Asiatic Studies - Religious and Social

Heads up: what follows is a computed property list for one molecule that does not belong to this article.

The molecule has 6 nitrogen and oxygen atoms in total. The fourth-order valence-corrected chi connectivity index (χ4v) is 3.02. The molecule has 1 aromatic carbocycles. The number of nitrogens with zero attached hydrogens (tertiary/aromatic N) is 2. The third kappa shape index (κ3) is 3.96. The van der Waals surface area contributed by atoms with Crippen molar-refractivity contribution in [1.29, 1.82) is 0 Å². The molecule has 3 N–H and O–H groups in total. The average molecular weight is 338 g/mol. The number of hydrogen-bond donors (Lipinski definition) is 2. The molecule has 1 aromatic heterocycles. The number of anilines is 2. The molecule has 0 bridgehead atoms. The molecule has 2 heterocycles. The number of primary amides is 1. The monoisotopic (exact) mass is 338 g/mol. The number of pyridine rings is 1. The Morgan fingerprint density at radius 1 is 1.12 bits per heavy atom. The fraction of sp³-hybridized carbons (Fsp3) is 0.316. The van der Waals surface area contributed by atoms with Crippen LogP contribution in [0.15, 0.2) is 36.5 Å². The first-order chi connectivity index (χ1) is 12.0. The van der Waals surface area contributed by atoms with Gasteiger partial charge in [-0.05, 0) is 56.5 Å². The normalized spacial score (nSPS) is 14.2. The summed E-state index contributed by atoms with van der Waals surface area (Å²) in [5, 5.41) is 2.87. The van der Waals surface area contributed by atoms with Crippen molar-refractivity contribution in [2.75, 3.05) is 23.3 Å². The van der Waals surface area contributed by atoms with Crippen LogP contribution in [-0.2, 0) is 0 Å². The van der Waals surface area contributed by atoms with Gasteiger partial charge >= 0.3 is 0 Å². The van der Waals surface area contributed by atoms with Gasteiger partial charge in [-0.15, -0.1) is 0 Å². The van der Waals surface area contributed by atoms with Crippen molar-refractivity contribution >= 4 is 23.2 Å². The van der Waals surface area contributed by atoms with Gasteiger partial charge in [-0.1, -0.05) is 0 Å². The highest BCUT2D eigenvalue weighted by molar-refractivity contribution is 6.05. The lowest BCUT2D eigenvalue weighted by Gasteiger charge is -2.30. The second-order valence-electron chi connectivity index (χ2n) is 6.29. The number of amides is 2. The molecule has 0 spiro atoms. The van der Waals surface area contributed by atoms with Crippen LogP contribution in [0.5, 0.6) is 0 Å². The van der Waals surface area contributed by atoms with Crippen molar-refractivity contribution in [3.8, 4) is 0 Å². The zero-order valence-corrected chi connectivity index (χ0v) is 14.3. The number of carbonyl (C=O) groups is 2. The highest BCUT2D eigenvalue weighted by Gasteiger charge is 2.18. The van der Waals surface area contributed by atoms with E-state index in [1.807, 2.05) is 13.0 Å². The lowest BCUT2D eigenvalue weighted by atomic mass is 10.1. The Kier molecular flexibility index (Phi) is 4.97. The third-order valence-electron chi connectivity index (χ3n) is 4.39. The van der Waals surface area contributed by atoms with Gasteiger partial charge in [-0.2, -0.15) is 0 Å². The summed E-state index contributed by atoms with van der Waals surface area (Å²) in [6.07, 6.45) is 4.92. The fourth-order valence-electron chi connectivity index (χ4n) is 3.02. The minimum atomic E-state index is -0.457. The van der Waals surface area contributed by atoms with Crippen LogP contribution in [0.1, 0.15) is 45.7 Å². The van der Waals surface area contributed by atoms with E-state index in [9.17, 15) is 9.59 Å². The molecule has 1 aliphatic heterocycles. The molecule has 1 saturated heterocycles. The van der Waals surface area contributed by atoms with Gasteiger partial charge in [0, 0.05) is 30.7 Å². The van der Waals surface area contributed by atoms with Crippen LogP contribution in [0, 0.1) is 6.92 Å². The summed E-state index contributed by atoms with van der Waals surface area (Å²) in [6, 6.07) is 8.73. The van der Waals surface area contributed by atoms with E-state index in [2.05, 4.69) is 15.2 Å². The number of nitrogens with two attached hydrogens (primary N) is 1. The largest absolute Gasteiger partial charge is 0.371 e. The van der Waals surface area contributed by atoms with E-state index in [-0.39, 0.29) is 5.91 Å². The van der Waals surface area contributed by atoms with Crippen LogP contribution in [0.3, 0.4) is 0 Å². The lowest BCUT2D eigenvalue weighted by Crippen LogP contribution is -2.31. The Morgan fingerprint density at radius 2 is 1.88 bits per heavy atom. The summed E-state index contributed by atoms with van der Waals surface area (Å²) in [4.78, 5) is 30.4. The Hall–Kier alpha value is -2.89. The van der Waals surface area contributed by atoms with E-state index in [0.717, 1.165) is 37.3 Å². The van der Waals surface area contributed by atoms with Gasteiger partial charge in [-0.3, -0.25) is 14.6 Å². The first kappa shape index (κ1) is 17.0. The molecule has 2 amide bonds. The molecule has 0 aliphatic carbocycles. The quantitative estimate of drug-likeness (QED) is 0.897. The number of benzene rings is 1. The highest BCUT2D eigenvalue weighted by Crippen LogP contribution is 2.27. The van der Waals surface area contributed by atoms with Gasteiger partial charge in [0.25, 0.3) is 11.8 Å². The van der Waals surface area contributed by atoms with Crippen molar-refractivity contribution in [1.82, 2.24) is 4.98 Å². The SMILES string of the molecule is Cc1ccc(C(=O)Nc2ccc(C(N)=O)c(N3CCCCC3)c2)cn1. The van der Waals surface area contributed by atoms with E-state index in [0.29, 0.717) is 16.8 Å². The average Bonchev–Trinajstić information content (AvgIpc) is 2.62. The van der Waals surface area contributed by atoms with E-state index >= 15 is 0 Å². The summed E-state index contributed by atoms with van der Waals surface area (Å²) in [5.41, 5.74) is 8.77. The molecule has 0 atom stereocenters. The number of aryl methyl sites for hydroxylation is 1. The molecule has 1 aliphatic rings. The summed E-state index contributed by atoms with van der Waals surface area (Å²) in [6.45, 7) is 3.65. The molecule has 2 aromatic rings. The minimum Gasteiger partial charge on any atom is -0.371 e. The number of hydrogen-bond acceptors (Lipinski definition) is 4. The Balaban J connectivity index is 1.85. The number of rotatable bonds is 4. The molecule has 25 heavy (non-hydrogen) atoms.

ASIATIC STUDIES - RELIGIOUS AND SOCIAL BY Sir Alfred C Lyall PREFACE TO FIRST EDITION 1882 THIS book contains, in the form of chapters, eleven essays published by me during the past ten years they were written in such intervals of leisure as could be spared by the constant and occasionally urgent preoccupations of official duties in India, and they have been thought to be worth the experiment of republication together. Ten essays relate to India, being mainly the outcome of personal observation in certain provinces and of intercourse with the people one essay relates to China, with which country the writer has no direct acquaintance and since they are all so far alike in their subjectmatter that they deal with the actual character and complexion of religion and society in these countries at the present time, they may possibly be considered to have some useful bearing on the general study of Asiatic ideas and institutions. For throughout Asia, wherevet the state of society has not been distinctly transformed by European. Of these eleven essays, one lias been omitted in the new edition, and another on China has been transferred to Vol. II. influences, there is a fundamental resemblance in the social condition of the people, in their intellectual level, and in their habits of thought. And although India is in many respects a peculiar country, isolated and fenced off from the rest of the continent, by broad belts of high and often impassable mountain country, so that it cannot be classed either with eastern or western Asia, yet it possesses, by reason of its extraordinary variety of peoples, creeds, and manners, a strong affinity with the widely different countries on either side of it it partakes largely of the religious characteristics both of western Asia, whence it has received Mahomedanism, and of eastern Asia, to which it has given Buddhism, the pure outcome of Hindu theosophy and it has preserved specimens of almost every stage in the history of Asiatic politics and the growth of Asiatic societies. No single first class country of Asia, therefore, so well repays eSniination and it is just this part of Asia in which Europeans have5 had incomparably the best opportunities of accurate and continuous observation. The English know India as no other Europeans, since the Eomans, have ever known an Asiatic country in the long territorial struggle of modern times between Europe and Asia, their command of the sea enabled them to turn the flank of Indias land defences, and by pushing up from the coast to establish themselves in southern Asia, at a time when the Cross and the Crescent were still contending fiercely on the Danube and the Caspian.
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